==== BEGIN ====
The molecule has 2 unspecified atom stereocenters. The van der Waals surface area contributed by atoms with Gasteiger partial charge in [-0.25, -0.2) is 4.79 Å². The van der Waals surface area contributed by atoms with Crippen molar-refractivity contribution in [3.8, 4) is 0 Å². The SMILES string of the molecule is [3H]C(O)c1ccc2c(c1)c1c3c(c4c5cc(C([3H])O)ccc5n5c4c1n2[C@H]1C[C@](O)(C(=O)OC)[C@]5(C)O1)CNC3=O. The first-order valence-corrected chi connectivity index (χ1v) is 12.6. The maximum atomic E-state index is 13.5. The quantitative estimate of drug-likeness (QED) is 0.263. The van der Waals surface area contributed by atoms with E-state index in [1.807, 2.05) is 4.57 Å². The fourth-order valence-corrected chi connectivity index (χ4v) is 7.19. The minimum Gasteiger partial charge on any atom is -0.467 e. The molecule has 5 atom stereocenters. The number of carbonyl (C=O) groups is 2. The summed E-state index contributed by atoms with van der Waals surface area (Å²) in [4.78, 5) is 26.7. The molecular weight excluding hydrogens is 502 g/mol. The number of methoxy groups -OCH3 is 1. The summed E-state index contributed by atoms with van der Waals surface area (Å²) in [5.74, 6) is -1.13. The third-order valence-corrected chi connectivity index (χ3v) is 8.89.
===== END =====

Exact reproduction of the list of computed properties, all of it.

The molecule has 2 unspecified atom stereocenters. The van der Waals surface area contributed by atoms with Gasteiger partial charge in [-0.25, -0.2) is 4.79 Å². The van der Waals surface area contributed by atoms with Crippen molar-refractivity contribution in [3.8, 4) is 0 Å². The SMILES string of the molecule is [3H]C(O)c1ccc2c(c1)c1c3c(c4c5cc(C([3H])O)ccc5n5c4c1n2[C@H]1C[C@](O)(C(=O)OC)[C@]5(C)O1)CNC3=O. The first-order valence-corrected chi connectivity index (χ1v) is 12.6. The maximum atomic E-state index is 13.5. The quantitative estimate of drug-likeness (QED) is 0.263. The van der Waals surface area contributed by atoms with E-state index in [1.807, 2.05) is 4.57 Å². The fourth-order valence-corrected chi connectivity index (χ4v) is 7.19. The minimum Gasteiger partial charge on any atom is -0.467 e. The molecule has 5 atom stereocenters. The number of carbonyl (C=O) groups is 2. The summed E-state index contributed by atoms with van der Waals surface area (Å²) in [4.78, 5) is 26.7. The molecular weight excluding hydrogens is 502 g/mol. The number of methoxy groups -OCH3 is 1. The summed E-state index contributed by atoms with van der Waals surface area (Å²) in [5.74, 6) is -1.13. The third-order valence-corrected chi connectivity index (χ3v) is 8.89.